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2 - for the transmission of scientific fact Not just...

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John Locke 1. Philosopher Committed to Science 2. Lived through time of Great Political Turmoil 3. Educated in the Midst of the Scientific Revolution 4. Embraced and promoted Empiricism: A view that knowledge comes from experience via the senses and that science also flourishes through observation and experiment. 5. Path to Truth: Not accessible through opinion of authorities An essay concerning Human Understanding (1690) Structure: 1. Book 1 argues that we have Scientific Revolution – Rethinking Rhetoric 1. Should rhetoric/communication still focus on persuasive discourse or expand? Yes 2. Should Rhetoric/communication still focus on artistic proofs or expand? Yes, 3. Should rhetoric/communication still focus on deductive reasoning (syllogism) or emphasize inductive reasoning? 4. What approach to style should be taken? #1 Locke’s Response:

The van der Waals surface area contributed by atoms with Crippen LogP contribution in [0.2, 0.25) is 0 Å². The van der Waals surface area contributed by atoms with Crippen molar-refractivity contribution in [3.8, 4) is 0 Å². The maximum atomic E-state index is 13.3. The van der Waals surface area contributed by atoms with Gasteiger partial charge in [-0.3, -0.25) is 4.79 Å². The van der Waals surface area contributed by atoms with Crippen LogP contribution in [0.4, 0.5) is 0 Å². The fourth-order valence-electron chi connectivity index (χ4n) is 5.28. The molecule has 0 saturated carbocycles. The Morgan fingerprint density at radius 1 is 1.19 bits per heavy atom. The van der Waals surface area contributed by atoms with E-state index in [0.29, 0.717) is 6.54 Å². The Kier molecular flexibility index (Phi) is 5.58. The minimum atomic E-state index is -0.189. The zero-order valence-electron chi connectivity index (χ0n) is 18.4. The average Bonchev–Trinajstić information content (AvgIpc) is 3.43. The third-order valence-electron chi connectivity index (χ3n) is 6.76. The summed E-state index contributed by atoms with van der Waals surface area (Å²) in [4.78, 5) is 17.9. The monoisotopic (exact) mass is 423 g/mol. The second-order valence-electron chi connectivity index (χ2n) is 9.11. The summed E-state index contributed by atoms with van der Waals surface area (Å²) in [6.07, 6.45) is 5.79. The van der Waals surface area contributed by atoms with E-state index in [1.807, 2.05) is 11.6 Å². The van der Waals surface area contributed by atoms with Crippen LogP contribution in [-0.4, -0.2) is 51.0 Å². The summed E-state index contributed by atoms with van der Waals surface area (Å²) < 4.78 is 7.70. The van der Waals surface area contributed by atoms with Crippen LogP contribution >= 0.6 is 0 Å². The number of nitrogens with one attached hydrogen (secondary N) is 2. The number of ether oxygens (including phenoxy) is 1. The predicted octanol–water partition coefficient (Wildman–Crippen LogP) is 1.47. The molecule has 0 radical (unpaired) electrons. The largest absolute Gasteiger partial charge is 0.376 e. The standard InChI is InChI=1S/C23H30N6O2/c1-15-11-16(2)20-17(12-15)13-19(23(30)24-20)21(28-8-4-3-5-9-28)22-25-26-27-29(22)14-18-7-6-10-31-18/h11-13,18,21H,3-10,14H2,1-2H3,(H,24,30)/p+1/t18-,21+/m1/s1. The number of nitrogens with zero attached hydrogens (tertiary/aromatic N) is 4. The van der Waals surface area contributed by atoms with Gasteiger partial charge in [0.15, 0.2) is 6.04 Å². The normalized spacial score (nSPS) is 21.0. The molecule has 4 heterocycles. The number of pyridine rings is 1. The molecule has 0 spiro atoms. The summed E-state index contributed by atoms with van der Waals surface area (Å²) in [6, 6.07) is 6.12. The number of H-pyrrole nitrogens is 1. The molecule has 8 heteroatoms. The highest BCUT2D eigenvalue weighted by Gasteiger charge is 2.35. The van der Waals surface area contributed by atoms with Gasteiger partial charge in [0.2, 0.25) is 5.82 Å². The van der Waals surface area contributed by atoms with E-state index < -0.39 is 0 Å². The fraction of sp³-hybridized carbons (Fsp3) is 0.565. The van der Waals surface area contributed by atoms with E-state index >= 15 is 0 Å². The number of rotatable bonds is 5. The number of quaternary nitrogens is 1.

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Locke privileged scientific knowledge and thus focused on modes of discourse suitable
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Unformatted text preview: for the transmission of scientific fact. Not just argumentation but also description and exposition #2 Locke’s Response: Empiricism shaped Locke’s approach to knowledge and preference for external sources of data (inartistic proofs) Two Step Model of Knowledge: 1) First the senses perceive ideas 2) Then the mind reflects on those sensations #3 Locke’s Response: Understanding is not “taught to reason by methods of syllogizing.” (Book II) The Imperfection of Words: 1. Difficulties caused by the double use of words (817) Recording our own thoughts and communicating thoughts 2. Difficulties caused by Philosophical Use of Words (817/822) Even Complications in civil use of words (819) 3. Difficulties caused by communicating complex ideas: Moral worlds- No standard in nature. (815) and not learned...
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